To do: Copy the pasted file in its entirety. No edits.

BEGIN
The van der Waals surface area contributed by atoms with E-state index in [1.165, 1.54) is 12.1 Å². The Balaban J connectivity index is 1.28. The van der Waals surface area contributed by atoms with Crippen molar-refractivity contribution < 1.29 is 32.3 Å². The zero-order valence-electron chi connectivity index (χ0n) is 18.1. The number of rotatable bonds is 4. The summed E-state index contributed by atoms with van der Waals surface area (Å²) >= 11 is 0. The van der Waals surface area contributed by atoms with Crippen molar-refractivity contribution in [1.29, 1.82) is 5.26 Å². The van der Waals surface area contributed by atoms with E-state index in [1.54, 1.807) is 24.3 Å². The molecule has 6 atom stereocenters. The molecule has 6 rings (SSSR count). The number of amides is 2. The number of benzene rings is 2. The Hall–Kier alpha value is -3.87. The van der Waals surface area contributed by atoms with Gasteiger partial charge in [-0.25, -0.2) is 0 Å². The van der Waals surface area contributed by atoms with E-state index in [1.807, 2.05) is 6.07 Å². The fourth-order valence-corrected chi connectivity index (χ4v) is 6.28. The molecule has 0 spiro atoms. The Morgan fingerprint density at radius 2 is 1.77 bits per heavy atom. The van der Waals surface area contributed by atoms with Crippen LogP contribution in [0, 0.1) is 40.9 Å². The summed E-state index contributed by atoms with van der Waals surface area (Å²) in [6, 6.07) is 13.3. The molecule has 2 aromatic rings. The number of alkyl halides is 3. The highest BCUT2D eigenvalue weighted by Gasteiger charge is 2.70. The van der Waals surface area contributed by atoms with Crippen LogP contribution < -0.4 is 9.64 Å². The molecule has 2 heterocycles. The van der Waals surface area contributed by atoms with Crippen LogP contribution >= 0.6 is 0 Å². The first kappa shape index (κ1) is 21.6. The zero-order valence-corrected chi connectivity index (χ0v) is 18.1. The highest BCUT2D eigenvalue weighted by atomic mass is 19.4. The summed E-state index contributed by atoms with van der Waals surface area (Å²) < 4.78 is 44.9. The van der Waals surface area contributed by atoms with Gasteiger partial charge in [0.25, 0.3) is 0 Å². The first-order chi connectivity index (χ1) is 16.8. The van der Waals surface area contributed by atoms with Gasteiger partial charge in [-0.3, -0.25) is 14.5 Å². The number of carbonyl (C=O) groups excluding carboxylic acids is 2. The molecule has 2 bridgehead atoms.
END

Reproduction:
The van der Waals surface area contributed by atoms with E-state index in [1.165, 1.54) is 12.1 Å². The Balaban J connectivity index is 1.28. The van der Waals surface area contributed by atoms with Crippen molar-refractivity contribution < 1.29 is 32.3 Å². The zero-order valence-electron chi connectivity index (χ0n) is 18.1. The number of rotatable bonds is 4. The summed E-state index contributed by atoms with van der Waals surface area (Å²) >= 11 is 0. The van der Waals surface area contributed by atoms with Crippen molar-refractivity contribution in [1.29, 1.82) is 5.26 Å². The van der Waals surface area contributed by atoms with E-state index in [1.54, 1.807) is 24.3 Å². The molecule has 6 atom stereocenters. The molecule has 6 rings (SSSR count). The number of amides is 2. The number of benzene rings is 2. The Hall–Kier alpha value is -3.87. The van der Waals surface area contributed by atoms with Gasteiger partial charge in [-0.25, -0.2) is 0 Å². The van der Waals surface area contributed by atoms with E-state index in [1.807, 2.05) is 6.07 Å². The fourth-order valence-corrected chi connectivity index (χ4v) is 6.28. The molecule has 0 spiro atoms. The Morgan fingerprint density at radius 2 is 1.77 bits per heavy atom. The van der Waals surface area contributed by atoms with Crippen LogP contribution in [0, 0.1) is 40.9 Å². The summed E-state index contributed by atoms with van der Waals surface area (Å²) in [6, 6.07) is 13.3. The molecule has 2 aromatic rings. The number of alkyl halides is 3. The highest BCUT2D eigenvalue weighted by Gasteiger charge is 2.70. The van der Waals surface area contributed by atoms with Crippen LogP contribution < -0.4 is 9.64 Å². The molecule has 2 heterocycles. The van der Waals surface area contributed by atoms with Crippen LogP contribution >= 0.6 is 0 Å². The first kappa shape index (κ1) is 21.6. The zero-order valence-corrected chi connectivity index (χ0v) is 18.1. The highest BCUT2D eigenvalue weighted by atomic mass is 19.4. The summed E-state index contributed by atoms with van der Waals surface area (Å²) < 4.78 is 44.9. The van der Waals surface area contributed by atoms with Gasteiger partial charge in [0.25, 0.3) is 0 Å². The first-order chi connectivity index (χ1) is 16.8. The van der Waals surface area contributed by atoms with Gasteiger partial charge in [-0.3, -0.25) is 14.5 Å². The number of carbonyl (C=O) groups excluding carboxylic acids is 2. The molecule has 2 bridgehead atoms.